It's important to emphasize your legs are just as important as your hands. You have to keep encouraging her to be active behind. Learn to feel when the hind leg is in the air, because that is when you apply the pressure with your leg on that side to get the hind leg to step under (for example: at the walk, when you feel the barrel swing to your right, the left hind is in the air. You want to apply your left leg when you feel the barrel swinging right, because your left leg cues her left hind to step bigger. Alternate pressure like that to encourage a bigger walk). A horse cannot correctly stretch, or correctly be on the bit at all on any length of rein, if the hind end is not first active.

Some horses just need the "close the fingers, leg to hand" part to understand stretching, but for those that don't get it, the in hand and lateral flexion exercises help bridge that gap of pressure/release. Hands should be very quiet. You don't have to have really wide/low hands to make this work; as you can see in the video my hands don't move very much, and I like to think I (for the most part with some exceptions) maintain that straight line from elbow to bit. That is very important - no puppy dog hands or broken over wrists. Carry your hands, elbows in, and relax your upper arm. Your elbow is the hinge, and that needs to be loose so you can communicate effectively. Keep your hands quiet and stable, because if you are constantly wiggling fingers and the bit, the horse has nothing to really seek if the bit's constantly moving around in the mouth. The legs create the forward energy, and the hands receive it. Think of it that way in terms of how to ride your horse forward into the bridle, versus pulling him into it, which is of course incorrect. No need to be "handsy," but you do have to explain to him what it is you really want him to do, so hopefully the above information helps out. If you have any questions let me know as I'm happy to discuss!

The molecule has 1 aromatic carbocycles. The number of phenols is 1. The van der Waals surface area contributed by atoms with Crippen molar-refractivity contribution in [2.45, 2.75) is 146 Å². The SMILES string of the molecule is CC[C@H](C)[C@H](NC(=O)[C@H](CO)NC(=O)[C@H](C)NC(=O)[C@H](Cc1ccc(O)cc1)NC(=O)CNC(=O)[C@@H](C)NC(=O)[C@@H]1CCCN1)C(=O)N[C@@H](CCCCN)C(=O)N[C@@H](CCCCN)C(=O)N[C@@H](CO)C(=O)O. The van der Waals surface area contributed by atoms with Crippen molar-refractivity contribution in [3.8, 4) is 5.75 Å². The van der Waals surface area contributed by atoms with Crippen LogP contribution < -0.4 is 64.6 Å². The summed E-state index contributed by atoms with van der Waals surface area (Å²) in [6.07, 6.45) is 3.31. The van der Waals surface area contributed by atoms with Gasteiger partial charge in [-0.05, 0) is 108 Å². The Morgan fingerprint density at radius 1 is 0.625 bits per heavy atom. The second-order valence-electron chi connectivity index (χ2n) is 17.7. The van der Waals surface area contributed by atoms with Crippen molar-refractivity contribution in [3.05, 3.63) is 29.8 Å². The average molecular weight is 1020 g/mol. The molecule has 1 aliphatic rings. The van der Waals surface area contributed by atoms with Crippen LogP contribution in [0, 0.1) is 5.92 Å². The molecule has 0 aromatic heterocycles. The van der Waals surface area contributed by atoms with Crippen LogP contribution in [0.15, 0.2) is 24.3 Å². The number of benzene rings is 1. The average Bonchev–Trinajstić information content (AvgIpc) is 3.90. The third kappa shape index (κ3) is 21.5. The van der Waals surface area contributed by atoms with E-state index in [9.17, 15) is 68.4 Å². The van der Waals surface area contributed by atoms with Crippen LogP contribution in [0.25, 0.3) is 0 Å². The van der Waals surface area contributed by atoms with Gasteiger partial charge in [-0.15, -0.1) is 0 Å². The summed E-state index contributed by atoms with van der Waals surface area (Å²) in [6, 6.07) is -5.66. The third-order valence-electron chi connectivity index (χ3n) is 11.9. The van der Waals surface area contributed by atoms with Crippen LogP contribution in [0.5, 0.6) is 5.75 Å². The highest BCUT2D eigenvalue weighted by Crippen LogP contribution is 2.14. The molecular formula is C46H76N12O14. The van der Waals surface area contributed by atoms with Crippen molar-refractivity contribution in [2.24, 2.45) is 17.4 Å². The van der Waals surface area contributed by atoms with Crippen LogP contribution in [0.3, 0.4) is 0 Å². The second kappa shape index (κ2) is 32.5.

Friday, April 4, 2014

The Green Halter

I had a somewhat funny experience the other night when Soon came in without his Green Halter.  As some may have noticed, he wears a bright and somewhat gaudy old Kelly green nylon halter.  This came from his race trainer/owner, who had halters to match his stable colors (green/white). 
Green Halter!

I joked the day I came to look at (and purchase) Soon that the green would eventually go, and that my colors tended to be in the navy blue/red/white realm instead of bright green.  His previous owner pretended to lament, but in all honesty I didn't see the thing sticking around.  I usually only put my horses in leather halters, because Triple had a special talent for wrecking them (I'd rather her break 8 halters than her neck).  So I bought Soonie his new navy blue breakaway halter for every day stuff, and I have the two leather halters sitting around from Triple.  But...they never got on him.  Horses at this barn only wear halters when they are going to/from the turnout.  Halters are usually "community" halters so there's no promises made the horse will come in with the same halter.  Ever.  So taking that into consideration, I left Green Halter on Soon, because I figured if it was going to travel, I don't want it to be one of my nice ones.  I figured no big deal if it got lost or trashed.

Green Halter again!
Ohhhhh was I wrong.  Over time it's become an endearing little symbol of Soonie, and much to my amusement, it is the ONLY halter that consistently comes in with its owner.  First because it's BRIGHT GREEN and second because it's one of the few cob-sized halters that actually fits his little pony face.  The guys all know it's Soon's halter, and they always bring him in with it.  It's cute and in a funny way actually kind of means something to me.  And now I just can't bring myself to part with the stupid thing, because Green Halter came with Soon from the track, it's his last physical connection to his former career.  So when it didn't come in with him the other day, while I didn't completely panic (think Cameron on Modern Family) and run outside and swap it, it kind of made me go, "Huh.  I miss Green Halter."

(for a split second I did scream in my head "GREEN HALTER!" like Cameron)

Fast forward to the next day and it was back on his stall door, and all was right with the world again.  When we move back east and Soonie settles in to his new barn, he'll be wearing his leather halters, but Green Halter will still be our little mascot.  I don't want to become a hoarder of stuff, but I can't bring myself to get rid of it.

Green Halter back where it belongs

Tuesday, April 1, 2014

April First....

Normally is April Fools Day (which reminds me I didn't get fooled today!), but to me it's the birthday of my Wondermare, Triple Thirteen.

Our first show in 1997


Our last visit together in 2007
Heart of a champion

She would have been 27 years old today.  Took me from the 2' to the 3'6", two colic surgeries, one fight for her life, state championships, and so many memories.  Thank you for all the good times!  I love you and miss you, Doo.  You were the very best part of me.